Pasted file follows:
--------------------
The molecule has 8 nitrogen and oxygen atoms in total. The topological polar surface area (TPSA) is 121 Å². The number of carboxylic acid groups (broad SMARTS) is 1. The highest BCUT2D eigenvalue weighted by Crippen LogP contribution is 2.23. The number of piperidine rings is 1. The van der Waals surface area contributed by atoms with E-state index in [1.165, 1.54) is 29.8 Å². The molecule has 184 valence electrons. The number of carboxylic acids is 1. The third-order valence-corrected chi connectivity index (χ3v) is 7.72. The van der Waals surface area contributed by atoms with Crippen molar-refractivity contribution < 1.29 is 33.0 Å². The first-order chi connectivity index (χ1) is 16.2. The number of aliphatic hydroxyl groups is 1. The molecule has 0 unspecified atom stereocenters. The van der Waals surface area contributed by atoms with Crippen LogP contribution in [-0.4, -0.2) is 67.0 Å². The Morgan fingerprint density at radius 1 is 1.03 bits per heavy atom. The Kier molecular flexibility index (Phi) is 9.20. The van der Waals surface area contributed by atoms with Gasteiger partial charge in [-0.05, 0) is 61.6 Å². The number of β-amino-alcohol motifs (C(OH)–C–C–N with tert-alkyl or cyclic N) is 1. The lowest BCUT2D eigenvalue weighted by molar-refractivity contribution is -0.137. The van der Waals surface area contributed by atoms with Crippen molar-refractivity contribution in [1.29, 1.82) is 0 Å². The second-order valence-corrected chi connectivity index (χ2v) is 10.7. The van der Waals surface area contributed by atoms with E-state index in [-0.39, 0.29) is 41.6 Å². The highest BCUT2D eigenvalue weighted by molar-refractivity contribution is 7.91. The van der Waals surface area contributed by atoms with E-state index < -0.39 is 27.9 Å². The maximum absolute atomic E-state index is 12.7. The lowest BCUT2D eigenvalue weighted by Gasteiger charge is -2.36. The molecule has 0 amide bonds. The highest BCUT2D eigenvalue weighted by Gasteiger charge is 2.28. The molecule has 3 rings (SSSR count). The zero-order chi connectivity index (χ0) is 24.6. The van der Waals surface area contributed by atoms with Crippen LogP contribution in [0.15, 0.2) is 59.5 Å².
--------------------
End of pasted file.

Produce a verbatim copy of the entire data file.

The molecule has 8 nitrogen and oxygen atoms in total. The topological polar surface area (TPSA) is 121 Å². The number of carboxylic acid groups (broad SMARTS) is 1. The highest BCUT2D eigenvalue weighted by Crippen LogP contribution is 2.23. The number of piperidine rings is 1. The van der Waals surface area contributed by atoms with E-state index in [1.165, 1.54) is 29.8 Å². The molecule has 184 valence electrons. The number of carboxylic acids is 1. The third-order valence-corrected chi connectivity index (χ3v) is 7.72. The van der Waals surface area contributed by atoms with Crippen molar-refractivity contribution < 1.29 is 33.0 Å². The first-order chi connectivity index (χ1) is 16.2. The number of aliphatic hydroxyl groups is 1. The molecule has 0 unspecified atom stereocenters. The van der Waals surface area contributed by atoms with Crippen LogP contribution in [-0.4, -0.2) is 67.0 Å². The Morgan fingerprint density at radius 1 is 1.03 bits per heavy atom. The Kier molecular flexibility index (Phi) is 9.20. The van der Waals surface area contributed by atoms with Gasteiger partial charge in [-0.05, 0) is 61.6 Å². The number of β-amino-alcohol motifs (C(OH)–C–C–N with tert-alkyl or cyclic N) is 1. The lowest BCUT2D eigenvalue weighted by molar-refractivity contribution is -0.137. The van der Waals surface area contributed by atoms with Crippen molar-refractivity contribution in [1.29, 1.82) is 0 Å². The second-order valence-corrected chi connectivity index (χ2v) is 10.7. The van der Waals surface area contributed by atoms with E-state index in [-0.39, 0.29) is 41.6 Å². The highest BCUT2D eigenvalue weighted by molar-refractivity contribution is 7.91. The van der Waals surface area contributed by atoms with E-state index < -0.39 is 27.9 Å². The maximum absolute atomic E-state index is 12.7. The lowest BCUT2D eigenvalue weighted by Gasteiger charge is -2.36. The molecule has 0 amide bonds. The highest BCUT2D eigenvalue weighted by Gasteiger charge is 2.28. The molecule has 3 rings (SSSR count). The zero-order chi connectivity index (χ0) is 24.6. The van der Waals surface area contributed by atoms with Crippen LogP contribution in [0.15, 0.2) is 59.5 Å².